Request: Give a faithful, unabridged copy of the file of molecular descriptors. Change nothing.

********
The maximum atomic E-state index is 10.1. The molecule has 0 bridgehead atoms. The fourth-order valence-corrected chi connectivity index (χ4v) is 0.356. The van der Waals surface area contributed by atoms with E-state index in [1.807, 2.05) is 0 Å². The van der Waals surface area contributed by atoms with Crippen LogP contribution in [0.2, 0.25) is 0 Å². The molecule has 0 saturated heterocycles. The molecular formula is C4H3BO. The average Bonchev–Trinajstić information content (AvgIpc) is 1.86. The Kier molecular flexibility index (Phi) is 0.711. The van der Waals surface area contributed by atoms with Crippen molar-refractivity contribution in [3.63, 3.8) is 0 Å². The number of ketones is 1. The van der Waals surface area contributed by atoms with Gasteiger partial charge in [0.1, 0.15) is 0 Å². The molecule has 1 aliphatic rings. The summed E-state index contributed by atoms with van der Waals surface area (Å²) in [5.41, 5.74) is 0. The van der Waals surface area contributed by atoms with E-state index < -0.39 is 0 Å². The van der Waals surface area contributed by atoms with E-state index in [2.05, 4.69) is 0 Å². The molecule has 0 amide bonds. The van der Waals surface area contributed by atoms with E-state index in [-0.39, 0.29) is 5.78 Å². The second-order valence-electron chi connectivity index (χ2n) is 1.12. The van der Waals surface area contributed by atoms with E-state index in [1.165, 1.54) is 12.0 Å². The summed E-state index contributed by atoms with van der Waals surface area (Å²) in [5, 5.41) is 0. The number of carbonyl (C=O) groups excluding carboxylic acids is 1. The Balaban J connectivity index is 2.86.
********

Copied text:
The maximum atomic E-state index is 10.1. The molecule has 0 bridgehead atoms. The fourth-order valence-corrected chi connectivity index (χ4v) is 0.356. The van der Waals surface area contributed by atoms with E-state index in [1.807, 2.05) is 0 Å². The van der Waals surface area contributed by atoms with Crippen LogP contribution in [0.2, 0.25) is 0 Å². The molecule has 0 saturated heterocycles. The molecular formula is C4H3BO. The average Bonchev–Trinajstić information content (AvgIpc) is 1.86. The Kier molecular flexibility index (Phi) is 0.711. The van der Waals surface area contributed by atoms with Crippen molar-refractivity contribution in [3.63, 3.8) is 0 Å². The number of ketones is 1. The van der Waals surface area contributed by atoms with Gasteiger partial charge in [0.1, 0.15) is 0 Å². The molecule has 1 aliphatic rings. The summed E-state index contributed by atoms with van der Waals surface area (Å²) in [5.41, 5.74) is 0. The van der Waals surface area contributed by atoms with E-state index < -0.39 is 0 Å². The van der Waals surface area contributed by atoms with E-state index in [2.05, 4.69) is 0 Å². The molecule has 0 amide bonds. The van der Waals surface area contributed by atoms with E-state index in [-0.39, 0.29) is 5.78 Å². The second-order valence-electron chi connectivity index (χ2n) is 1.12. The van der Waals surface area contributed by atoms with E-state index in [1.165, 1.54) is 12.0 Å². The summed E-state index contributed by atoms with van der Waals surface area (Å²) in [5, 5.41) is 0. The number of carbonyl (C=O) groups excluding carboxylic acids is 1. The Balaban J connectivity index is 2.86.